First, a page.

Israel Waldman who had good connections with the Ukrainians for many years was chosen by the Jewish National Council as a minister. He was approved by the Ukrainian government. The Poles sentenced him to death and he fled. He worked for the benefit of the Jews from eastern Galicia through the government of the western Ukraine. In the east a government was set up under the leadership of Lev Batshinski who had seven of his friends as ministers. The head was Dr. Dobristki. The government was in the capitol, Stanislau. At that time the Jewish National Council had fifty members including myself, Dr. Karl Halperin, the head of the community, Dr. Reuben Yanis, a lawyer, a member of the Sejm was the president of the Council. They approached the head of the government and the ministers, in the name of the president of the Council and in the name of all the Jewish residents, that they receive equal rights like all other citizens of the country.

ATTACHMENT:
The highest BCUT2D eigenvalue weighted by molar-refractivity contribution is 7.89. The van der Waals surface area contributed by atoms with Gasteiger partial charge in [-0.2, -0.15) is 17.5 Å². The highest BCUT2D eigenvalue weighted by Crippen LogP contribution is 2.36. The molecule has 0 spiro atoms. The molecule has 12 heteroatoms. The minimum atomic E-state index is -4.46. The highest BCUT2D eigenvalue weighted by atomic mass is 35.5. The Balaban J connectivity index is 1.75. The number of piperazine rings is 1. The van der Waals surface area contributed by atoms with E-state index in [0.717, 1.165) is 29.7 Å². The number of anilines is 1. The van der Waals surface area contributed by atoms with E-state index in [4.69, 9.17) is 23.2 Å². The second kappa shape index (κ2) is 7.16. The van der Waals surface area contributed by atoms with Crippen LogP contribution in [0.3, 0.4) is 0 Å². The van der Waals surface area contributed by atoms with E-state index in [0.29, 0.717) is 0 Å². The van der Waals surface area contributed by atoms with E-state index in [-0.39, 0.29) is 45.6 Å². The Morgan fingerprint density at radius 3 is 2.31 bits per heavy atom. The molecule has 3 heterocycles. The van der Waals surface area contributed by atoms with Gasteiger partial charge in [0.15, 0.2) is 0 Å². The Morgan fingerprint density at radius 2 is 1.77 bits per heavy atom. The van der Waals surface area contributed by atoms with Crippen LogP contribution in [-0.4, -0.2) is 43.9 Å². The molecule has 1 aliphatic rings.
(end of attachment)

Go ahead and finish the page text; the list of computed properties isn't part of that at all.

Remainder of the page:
In reality the promises of the government were not fulfilled. All the restrictions of the past that were part of Jewish life were applied again. This affected their existence and their economics everywhere. Most of the Jewish inhabitants of the small villages went to live in the cities because they were concerned for their lives and the lives of their small children. When the small children went out to play, the children of the neighbors hit them. The non-Jewish neighbor stole everything that was in the house as well as what was produced from the fields. In the city it was the same. The soldiers destroyed and plundered the stalls and stores in the market, which was opposite my store.

(Page 87)